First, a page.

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# What if a pawn could “promote” to a pawn?

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A pawn must be replaced by a piece upon reaching the eighth rank, but suppose it is legal for the unit to remain as a pawn, one that becomes immobile. Are there situations where such a non-promotion move would be the best possible, i.e. the only move to force a draw or even a win? The question was answered in the affirmative back in the 19th century, when the pawn promotion rule was in dispute. An endgame study by Kling and Horwitz was cited by Steinitz to demonstrate how a pawn “promoting” to a pawn (abbreviated as “P=P” below) could uniquely salvage a draw, by facilitating stalemate. Since that time, problem composers have continued to explore this paradoxical idea – a sort of ultimate in underpromotion – in a variety of ways. One angle is to construct the most economical version of such a “Draw” problem. Another challenge is the “Win” study itself, a position where non-promoting is the sole winning move; this more difficult task has only been accomplished relatively recently.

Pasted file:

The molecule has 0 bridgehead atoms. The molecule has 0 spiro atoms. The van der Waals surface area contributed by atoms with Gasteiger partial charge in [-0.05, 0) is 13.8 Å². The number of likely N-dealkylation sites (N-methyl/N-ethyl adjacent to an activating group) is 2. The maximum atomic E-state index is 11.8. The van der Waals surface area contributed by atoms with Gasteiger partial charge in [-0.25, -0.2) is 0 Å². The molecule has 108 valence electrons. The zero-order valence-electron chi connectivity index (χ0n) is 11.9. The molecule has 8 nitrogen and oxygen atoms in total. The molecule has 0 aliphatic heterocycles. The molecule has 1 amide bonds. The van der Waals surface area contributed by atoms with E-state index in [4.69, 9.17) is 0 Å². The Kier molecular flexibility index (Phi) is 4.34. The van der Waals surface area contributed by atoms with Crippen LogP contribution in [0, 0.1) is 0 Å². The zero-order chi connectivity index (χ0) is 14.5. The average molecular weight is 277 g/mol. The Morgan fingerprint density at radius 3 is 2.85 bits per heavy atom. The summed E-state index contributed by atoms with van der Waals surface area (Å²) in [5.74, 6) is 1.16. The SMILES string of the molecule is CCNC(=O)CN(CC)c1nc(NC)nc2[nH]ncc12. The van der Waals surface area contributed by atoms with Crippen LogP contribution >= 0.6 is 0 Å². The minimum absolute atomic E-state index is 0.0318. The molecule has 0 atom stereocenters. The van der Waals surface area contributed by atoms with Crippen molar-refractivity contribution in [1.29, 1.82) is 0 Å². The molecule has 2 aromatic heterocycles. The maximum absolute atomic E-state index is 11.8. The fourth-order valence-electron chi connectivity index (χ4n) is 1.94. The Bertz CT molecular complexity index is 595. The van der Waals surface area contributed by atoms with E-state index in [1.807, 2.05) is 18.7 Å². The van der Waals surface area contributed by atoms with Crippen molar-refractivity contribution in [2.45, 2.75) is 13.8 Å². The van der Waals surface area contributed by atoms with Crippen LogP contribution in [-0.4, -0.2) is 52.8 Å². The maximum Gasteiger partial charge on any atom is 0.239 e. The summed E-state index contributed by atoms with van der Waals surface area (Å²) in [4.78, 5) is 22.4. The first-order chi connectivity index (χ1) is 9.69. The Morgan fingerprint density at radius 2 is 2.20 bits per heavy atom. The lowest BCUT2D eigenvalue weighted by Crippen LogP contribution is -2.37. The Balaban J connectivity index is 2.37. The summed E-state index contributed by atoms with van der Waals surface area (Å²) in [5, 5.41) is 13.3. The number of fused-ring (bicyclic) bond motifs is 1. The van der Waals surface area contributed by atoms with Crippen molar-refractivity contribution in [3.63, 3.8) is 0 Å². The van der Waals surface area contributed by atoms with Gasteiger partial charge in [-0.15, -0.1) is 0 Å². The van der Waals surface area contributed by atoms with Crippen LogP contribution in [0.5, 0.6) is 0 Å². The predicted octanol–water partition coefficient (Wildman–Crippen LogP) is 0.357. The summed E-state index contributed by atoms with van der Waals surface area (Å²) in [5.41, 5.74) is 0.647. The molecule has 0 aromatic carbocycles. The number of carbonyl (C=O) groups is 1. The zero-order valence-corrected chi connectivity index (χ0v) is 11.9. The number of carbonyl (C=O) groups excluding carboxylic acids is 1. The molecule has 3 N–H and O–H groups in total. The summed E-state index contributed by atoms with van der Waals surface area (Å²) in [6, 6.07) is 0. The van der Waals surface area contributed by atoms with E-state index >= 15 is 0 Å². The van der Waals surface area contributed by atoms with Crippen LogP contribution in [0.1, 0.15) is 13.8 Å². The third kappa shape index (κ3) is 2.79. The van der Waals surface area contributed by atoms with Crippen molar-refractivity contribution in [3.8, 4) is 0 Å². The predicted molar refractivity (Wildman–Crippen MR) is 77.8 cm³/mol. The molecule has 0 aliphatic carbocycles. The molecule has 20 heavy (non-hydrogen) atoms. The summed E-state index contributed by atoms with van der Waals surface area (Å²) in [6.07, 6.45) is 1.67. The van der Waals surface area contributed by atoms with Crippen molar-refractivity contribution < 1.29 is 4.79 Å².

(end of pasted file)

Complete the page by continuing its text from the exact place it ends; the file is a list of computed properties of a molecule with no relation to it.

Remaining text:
Drawing by P=P

“Economy of force” is a basic principle of chess composition – it holds that for a presented theme, we should minimise both the number of pieces used and their ranks. In the case of a “Draw” study solved by a P=P move, the fewest number of pieces required seems to be six, as realised by several problems. The economy record is hence focused on lowering the ranks of the six units deployed. Our first two selections, which involve very different schemes, represent the best efforts along these lines.

After the thematic try 1.h8=Q?, the tempting 1…Bf3? allows White to escape with 2.Qa8! (e.g. 2…Nh4+ 3.Qxf3+ Nxf3=, or 2…Kf2 3.Qa2+). Only 1…Nf4! wins; it shields the king from checks on the f-file while threatening both 2…Bf3 and 2…g2+ 3.Kh2 g1=Q. For example, 2.Qa8 g2+ 3.Qxg2+ Nxg2, or 2.Qh3+ g2+! 3.Kh2 Nxh3 4.Kxh3 g1=Q. White must aim for stalemate with 1.h8=P! Unlike other economical studies showing the theme, here Black is able to release White with 1…Ke2/Ke1; yet White still manages to draw: 2.Kxg2 followed by 3.Kxg3. The post-key play accentuates the paradox: an active white queen would face defeat but the lone white king saves the day.